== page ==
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Wisconsin is a state in the north of America’s Midwest. It has coastlines on two of the Great Lakes, namely Lake Michigan (to the east) and Lake Superior (to the west). Referred to as the “Badger State”, it has no official nickname and is also commonly known as the self-proclaimed “America's Dairyland”. It is for the latter name, as one of the nation's leading dairy producers; known to many as a primary producer of cheese. Wisconsin is also associated with beer, by many Americans, due to the many historic breweries from the state’s largest city, Milwaukee. Whilst these images may be accurate, this predominantly agricultural state is the Midwest’s premier vacation destination.

The land is marked by rolling plain that slopes gradually down from the north. As well as farmland, it has an interior of forests. There are some 15,000 lakes within the state, the largest of which is Lake Winnebago. The principal crops grown in the state are hay, corn, oats, fruit and vegetables. One of the most valuable resources is timber, whilst mineral deposits include sand and gravel, and metals, such as zinc, lead, copper and iron. As well as tourism, main industries include food processing, the manufacture of farm machinery and, as mentioned, brewing. Wisconsin’s state capital, and second-largest city by population, is Madison.


Above: Dairy Farms. Wisconsin is one of the leading American producers of milk and cheese and ranks second in terms of the state with the most dairy cows (after California).

In terms of Wisconsin’s history, since the arrival of the Europeans, the French claimed the region in 1634, Great Britain took it in 1763, and it was ceded to the United States in 1783. Settlement of the region was slow. Lead deposits were exploited in the southwest and more land was obtained after the elimination of hostile Indians. The territory of Wisconsin was established in 1836 and admitted to the Union in 1848. The state, whose Ojibwe name means “gathering of the waters”, has an area of 65,498.37 square miles (169,640km²), making it the 23rd largest in America. In terms of population (5.81 million in 2018), it ranks 20th nationwide.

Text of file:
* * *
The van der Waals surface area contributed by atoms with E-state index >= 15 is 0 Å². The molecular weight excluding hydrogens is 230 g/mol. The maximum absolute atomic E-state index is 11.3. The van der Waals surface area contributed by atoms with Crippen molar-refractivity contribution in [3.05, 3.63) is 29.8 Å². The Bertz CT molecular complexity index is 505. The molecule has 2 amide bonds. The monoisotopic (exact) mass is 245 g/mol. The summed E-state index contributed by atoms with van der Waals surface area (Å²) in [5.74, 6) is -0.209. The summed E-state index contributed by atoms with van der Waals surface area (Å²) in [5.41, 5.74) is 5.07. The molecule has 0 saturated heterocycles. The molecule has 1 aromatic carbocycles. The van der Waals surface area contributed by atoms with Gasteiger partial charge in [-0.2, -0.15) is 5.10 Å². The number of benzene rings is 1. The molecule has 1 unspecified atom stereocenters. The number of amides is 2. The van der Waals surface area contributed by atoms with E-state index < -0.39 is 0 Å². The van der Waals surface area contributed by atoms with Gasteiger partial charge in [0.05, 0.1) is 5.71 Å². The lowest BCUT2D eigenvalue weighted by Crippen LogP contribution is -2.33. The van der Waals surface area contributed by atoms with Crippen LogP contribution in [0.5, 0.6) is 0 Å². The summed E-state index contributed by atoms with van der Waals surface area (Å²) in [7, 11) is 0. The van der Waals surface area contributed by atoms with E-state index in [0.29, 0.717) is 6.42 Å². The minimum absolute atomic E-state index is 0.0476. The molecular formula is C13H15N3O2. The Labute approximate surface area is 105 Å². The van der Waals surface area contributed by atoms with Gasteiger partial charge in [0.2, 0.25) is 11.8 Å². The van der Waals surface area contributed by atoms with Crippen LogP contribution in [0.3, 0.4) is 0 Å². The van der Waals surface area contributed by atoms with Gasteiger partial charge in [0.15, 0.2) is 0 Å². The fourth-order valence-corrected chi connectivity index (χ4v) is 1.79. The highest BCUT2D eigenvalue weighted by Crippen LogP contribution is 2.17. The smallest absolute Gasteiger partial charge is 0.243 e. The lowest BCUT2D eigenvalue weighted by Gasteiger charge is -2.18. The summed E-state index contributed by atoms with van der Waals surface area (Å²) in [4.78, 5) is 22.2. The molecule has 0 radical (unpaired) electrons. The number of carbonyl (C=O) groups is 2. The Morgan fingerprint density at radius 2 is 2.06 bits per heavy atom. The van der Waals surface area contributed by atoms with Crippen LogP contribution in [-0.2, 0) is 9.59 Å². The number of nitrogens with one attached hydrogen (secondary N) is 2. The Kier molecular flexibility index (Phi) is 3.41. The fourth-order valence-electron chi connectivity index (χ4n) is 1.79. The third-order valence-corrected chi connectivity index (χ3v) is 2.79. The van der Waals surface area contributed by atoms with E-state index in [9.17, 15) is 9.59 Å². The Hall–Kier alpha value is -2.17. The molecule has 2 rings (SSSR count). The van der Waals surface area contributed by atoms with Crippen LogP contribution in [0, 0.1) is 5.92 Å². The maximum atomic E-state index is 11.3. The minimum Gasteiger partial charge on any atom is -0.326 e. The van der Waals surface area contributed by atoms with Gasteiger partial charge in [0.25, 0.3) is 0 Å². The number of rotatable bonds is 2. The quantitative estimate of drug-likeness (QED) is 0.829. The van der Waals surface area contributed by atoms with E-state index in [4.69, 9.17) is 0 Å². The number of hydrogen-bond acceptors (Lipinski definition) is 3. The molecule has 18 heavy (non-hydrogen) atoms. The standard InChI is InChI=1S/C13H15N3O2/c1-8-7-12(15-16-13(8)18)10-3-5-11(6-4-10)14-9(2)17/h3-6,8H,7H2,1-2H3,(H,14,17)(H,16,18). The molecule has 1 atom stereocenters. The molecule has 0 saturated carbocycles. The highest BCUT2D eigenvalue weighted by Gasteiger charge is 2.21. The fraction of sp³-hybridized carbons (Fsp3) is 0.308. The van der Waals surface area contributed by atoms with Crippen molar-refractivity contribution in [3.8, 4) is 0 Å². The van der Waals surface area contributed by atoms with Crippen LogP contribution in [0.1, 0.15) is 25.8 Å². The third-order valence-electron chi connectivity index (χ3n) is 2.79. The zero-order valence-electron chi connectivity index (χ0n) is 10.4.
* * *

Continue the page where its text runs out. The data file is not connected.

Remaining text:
Above: Lake Winnebago, from its western shoreline.

A trip to Wisconsin in September 2018 is featured on this website and for the purpose of minimising page sizes, photographs and accompanying text about the places visited are subdivided into separate pages; these may be viewed by clicking on the links below:

Wisconsin Pages:

Circus World Museum, Baraboo
Lambeau Field, Green Bay
Little White Schoolhouse, Ripon
Peshtigo Fire Museum
Wisconsin Dells

The list above reflects the limited time available during the trip to Wisconsin and the state has many more sites which attract visitors here. This includes the scenic Apostle Islands on its northern Lake Superior coast, dozens of state parks, forests and trails, including the 1,000-mile (1,600km) Ice Age National Scenic Trail. Door County, with its pretty port villages, and the historic city of La Crosse are also popular destinations for visitors to the state. Spring Green is noted for the architect Frank Lloyd Wright’s estate and studio, Taliesin, and the nearby House on the Rock (an eccentric resort complex with a home built on top of a 60-foot/18m chimney rock). There are several other sites associated with Frank Lloyd Wright in Wisconsin and some of these are featured on a separate page on this website dedicated to this famous architect. These are (with bookmark links to each) the S. C. Johnson and Son Inc. (Johnson Wax) Administration Building (Here) and Research Tower (Here) in the city of Racine, Wingspread (Here), just north of Racine, the Meeting House for the First Unitarian Society of Madison (Here) and Monona Terrace Community and Convention Center (Here), the latter two being located in Madison.


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